You can register for MyCanmore and add photographs and information to site records online:
As you will see, some sites have lots of information, others have very little. Sometimes a simple photograph of the site can really add to the record. Photographs of a site should include the site in its landscaper context, the site itself, and any useful details. Why not write a brief description as well?
Canmore has a good guidance section with help, a glossary and user guide.
Pastmap displays the Canmore database on a series of map bases, including modern maps, historic and aerial. If you are like me, then viewing all the sites in an area on a map is a great way of finding out about a place or your home.
Watch an introductory video to Pastmap here
If you enter the site and go to the map page, you can zoom into your area of interest using the mouse roller wheel and left click to pan. Select the information (data layers) in the left-hand menu. Coloured dots will appear on the map when you are zoomed in close.
When you have zoomed into your area of interest, click on a dot and a site link will appear in the left-hand menu. Click the link you are interested in and this will take you to the Canmore record page.
Above, Pastmap page is displaying the sites in Quandale clearance township on the west coast of Rousay. The Canmore sites are shown as blue dots and the Scheduled Ancient monuments as red areas. You can go to the schedule listing as well.
Above, Pastmap page is displaying the listed buildings at Trumland. Click on the dot and link to go to the original listing and find out about the history and significance of the site. Is your house a listed building? You can view the listing held by Historic Environment Scotland like this online.
Selecting a group of sites in Pastmap:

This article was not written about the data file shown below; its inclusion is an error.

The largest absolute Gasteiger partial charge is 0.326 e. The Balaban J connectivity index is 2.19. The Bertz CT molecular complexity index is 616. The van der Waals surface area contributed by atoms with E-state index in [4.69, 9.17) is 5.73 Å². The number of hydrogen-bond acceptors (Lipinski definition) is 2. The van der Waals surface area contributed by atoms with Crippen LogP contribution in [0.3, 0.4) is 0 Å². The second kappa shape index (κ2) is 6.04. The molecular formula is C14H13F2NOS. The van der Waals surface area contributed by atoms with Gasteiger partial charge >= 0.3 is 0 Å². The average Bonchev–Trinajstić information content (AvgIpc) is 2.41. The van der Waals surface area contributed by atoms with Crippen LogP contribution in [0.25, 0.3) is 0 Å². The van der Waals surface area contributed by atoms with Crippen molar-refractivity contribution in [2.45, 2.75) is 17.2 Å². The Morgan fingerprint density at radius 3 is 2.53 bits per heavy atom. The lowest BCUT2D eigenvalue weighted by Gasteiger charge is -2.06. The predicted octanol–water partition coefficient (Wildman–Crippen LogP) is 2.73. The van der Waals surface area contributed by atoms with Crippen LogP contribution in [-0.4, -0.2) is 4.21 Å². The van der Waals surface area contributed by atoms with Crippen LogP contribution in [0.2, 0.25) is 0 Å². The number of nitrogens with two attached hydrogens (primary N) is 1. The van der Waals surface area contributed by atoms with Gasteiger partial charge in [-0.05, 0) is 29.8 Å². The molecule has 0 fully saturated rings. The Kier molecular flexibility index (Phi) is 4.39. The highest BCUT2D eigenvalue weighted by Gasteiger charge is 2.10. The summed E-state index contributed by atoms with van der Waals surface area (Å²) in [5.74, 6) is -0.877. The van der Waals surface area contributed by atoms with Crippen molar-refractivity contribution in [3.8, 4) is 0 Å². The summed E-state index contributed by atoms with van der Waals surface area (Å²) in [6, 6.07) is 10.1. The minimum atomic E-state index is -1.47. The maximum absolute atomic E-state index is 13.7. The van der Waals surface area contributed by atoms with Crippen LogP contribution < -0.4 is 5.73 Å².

You can easily select a number of sites in Pastmap. You can draw a circle or polygon to select a group of sites you are interested in. Once you have drawn your circle, click the results option in the top right menu. All the sites you have selected will now be displayed in the left-hand menu. Click at the top to download these results. This takes you to a screen which displays all the sites in a list. You can download your selection as a .csv file, save this to your computer and open this in Excel to make a database. You can clear your selection from the map if you want to start again. This is a great way to start some research into an area or building!
[Task 1: Find your house on Pastmap. Select Listed Buildings, Canmore and Scheduled Monuments in the left-hand menu. Use the Select menu to draw a 0.5km radius circle centred on your house. Go to the results page. How many sites are close to your house? Are there any surprises? What is the oldest and the most recent site listed?]
Scotland’s Rural Past:
In 2006 to 2011 the Royal Commission on the Ancient and Historical Monuments of Scotland (now HES) ran the Scotland’s Rural Past project and trained volunteers to record rural settlements. The website has been archived now (hence the long links below), but still contains a wealth of information.
They have some great videos for the Interpretation of Rural Settlement Remains.
This includes a fantastic Practical Guide to Recording Archaeological Sites, with information on researching, interpreting and recording rural sites.
Grid Reference Finder:
Find accurate grid references for sites and places of interest using this online map. Simply zoom into your area of interest, find your site on the aerial map and right click. This displays a box with the grid reference, nearest address and postcode!
This is useful for locating things you might find when you are out for a walk or visiting a new site that is not listed on Canmore.
SCRAN provides access to educational digital materials online, including images, films, galleries, archives and media.
To enable learning from home during the Coronavirus pandemic, access to SCRAN is now FREE until the end of October 2020. Follow the link for access and use discount code SCRAN-COVID in the shop.
Orkney Image Library:
Lots of archaeology and vernacular architecture journals are now freely available online, you just need to know where to look! You can search and download a PDF document to your computer to read at home.
Proceedings of Antiquaries of Scotland: